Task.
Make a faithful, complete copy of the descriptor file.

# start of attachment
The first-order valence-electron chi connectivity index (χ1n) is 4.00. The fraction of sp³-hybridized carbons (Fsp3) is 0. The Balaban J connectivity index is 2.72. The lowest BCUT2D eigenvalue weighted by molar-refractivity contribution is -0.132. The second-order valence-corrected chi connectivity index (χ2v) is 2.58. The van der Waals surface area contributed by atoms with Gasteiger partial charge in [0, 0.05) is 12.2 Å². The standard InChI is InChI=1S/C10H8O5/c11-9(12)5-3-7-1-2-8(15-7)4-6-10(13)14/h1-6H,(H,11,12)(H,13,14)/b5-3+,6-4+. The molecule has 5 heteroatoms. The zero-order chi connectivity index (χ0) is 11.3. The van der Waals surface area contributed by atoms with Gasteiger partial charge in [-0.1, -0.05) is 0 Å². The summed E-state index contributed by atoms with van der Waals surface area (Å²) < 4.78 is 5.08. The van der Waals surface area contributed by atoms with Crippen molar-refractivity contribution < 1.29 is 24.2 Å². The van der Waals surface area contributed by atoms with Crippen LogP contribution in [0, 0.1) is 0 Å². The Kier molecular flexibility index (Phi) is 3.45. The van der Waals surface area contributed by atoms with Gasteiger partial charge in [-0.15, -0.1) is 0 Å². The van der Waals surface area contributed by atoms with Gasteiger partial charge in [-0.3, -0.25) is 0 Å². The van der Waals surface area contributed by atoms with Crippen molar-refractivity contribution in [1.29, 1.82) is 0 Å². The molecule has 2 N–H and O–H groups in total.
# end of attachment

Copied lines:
The first-order valence-electron chi connectivity index (χ1n) is 4.00. The fraction of sp³-hybridized carbons (Fsp3) is 0. The Balaban J connectivity index is 2.72. The lowest BCUT2D eigenvalue weighted by molar-refractivity contribution is -0.132. The second-order valence-corrected chi connectivity index (χ2v) is 2.58. The van der Waals surface area contributed by atoms with Gasteiger partial charge in [0, 0.05) is 12.2 Å². The standard InChI is InChI=1S/C10H8O5/c11-9(12)5-3-7-1-2-8(15-7)4-6-10(13)14/h1-6H,(H,11,12)(H,13,14)/b5-3+,6-4+. The molecule has 5 heteroatoms. The zero-order chi connectivity index (χ0) is 11.3. The van der Waals surface area contributed by atoms with Gasteiger partial charge in [-0.1, -0.05) is 0 Å². The summed E-state index contributed by atoms with van der Waals surface area (Å²) < 4.78 is 5.08. The van der Waals surface area contributed by atoms with Crippen molar-refractivity contribution < 1.29 is 24.2 Å². The van der Waals surface area contributed by atoms with Crippen LogP contribution in [0, 0.1) is 0 Å². The Kier molecular flexibility index (Phi) is 3.45. The van der Waals surface area contributed by atoms with Gasteiger partial charge in [-0.15, -0.1) is 0 Å². The van der Waals surface area contributed by atoms with Gasteiger partial charge in [-0.3, -0.25) is 0 Å². The van der Waals surface area contributed by atoms with Crippen molar-refractivity contribution in [1.29, 1.82) is 0 Å². The molecule has 2 N–H and O–H groups in total.